Origami as an art stretches back thousands of years, but it continues to influence modern designers worldwide. Case in point: Astilleros Armon has just unveiled a new yacht concept inspired by the practice of paper folding.
The 213-footer, aptly christened Origami, represents the first monohull support vessel in the Spanish yard’s fleet. Astilleros Armon says it has enjoyed great success with its previous catamaran support vessels, but is hoping to cater to more clients with the new monohull model.
Penned by Schwalgien Yacht Design, Origami features a sleek hull and a sharp vertical bow to pierce through the water. Amidships, a collection of aluminum plates have been folded like paper to create a striking angular superstructure befitting of the ancient art form. Origami, which means “to fold paper” in Japanese, is thought to have been invented in China around 105 AD, but, today, encompasses folded creations from all cultures (even superyachts from Spain, apparently).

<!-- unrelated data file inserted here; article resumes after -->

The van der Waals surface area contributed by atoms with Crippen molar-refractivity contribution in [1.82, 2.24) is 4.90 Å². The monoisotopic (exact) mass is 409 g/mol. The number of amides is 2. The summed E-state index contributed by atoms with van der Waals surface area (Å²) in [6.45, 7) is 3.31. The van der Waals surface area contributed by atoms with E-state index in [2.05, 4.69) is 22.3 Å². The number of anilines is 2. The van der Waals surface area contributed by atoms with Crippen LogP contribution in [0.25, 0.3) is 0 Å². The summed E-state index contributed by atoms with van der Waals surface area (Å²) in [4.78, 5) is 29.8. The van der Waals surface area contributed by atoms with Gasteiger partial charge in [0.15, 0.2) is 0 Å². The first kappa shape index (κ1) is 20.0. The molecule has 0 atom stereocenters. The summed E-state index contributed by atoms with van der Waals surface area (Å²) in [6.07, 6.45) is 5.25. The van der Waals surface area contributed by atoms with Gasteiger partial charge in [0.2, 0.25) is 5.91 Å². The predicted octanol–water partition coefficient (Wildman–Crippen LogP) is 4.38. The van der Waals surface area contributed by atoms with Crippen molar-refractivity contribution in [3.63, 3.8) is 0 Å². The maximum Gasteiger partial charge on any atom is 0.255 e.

Artful exterior aside, Origami is a support vessel at heart. With a beam of 39 feet, the yacht will be able to schlep a full arsenal of supplies for her mothership. She is fitted with a helicopter hangar aft for a chopper, along with a large deck that can hold either three tenders or two tenders and a submarine. Of course, there’s also plenty of room for water toys.
Onboard, meanwhile, the generous interior can accommodate up to 22 crew. As standard, the layout includes a large crew lounge and a gym. Seafarers can also opt to add staff cabins, guest cabins or even science labs and research facilities.
Origami is designed to soar like a paper plane, too. The vessel’s draft of approximately 10 feet will allow her to carry a full fuel load for her mothership all across the globe. She will be outfitted with the latest tech and equipment. What’s more, Astilleros Armon’s experience in commercial shipbuilding means that seafarers can expect exceptionally short construction times.
Origami private jet next?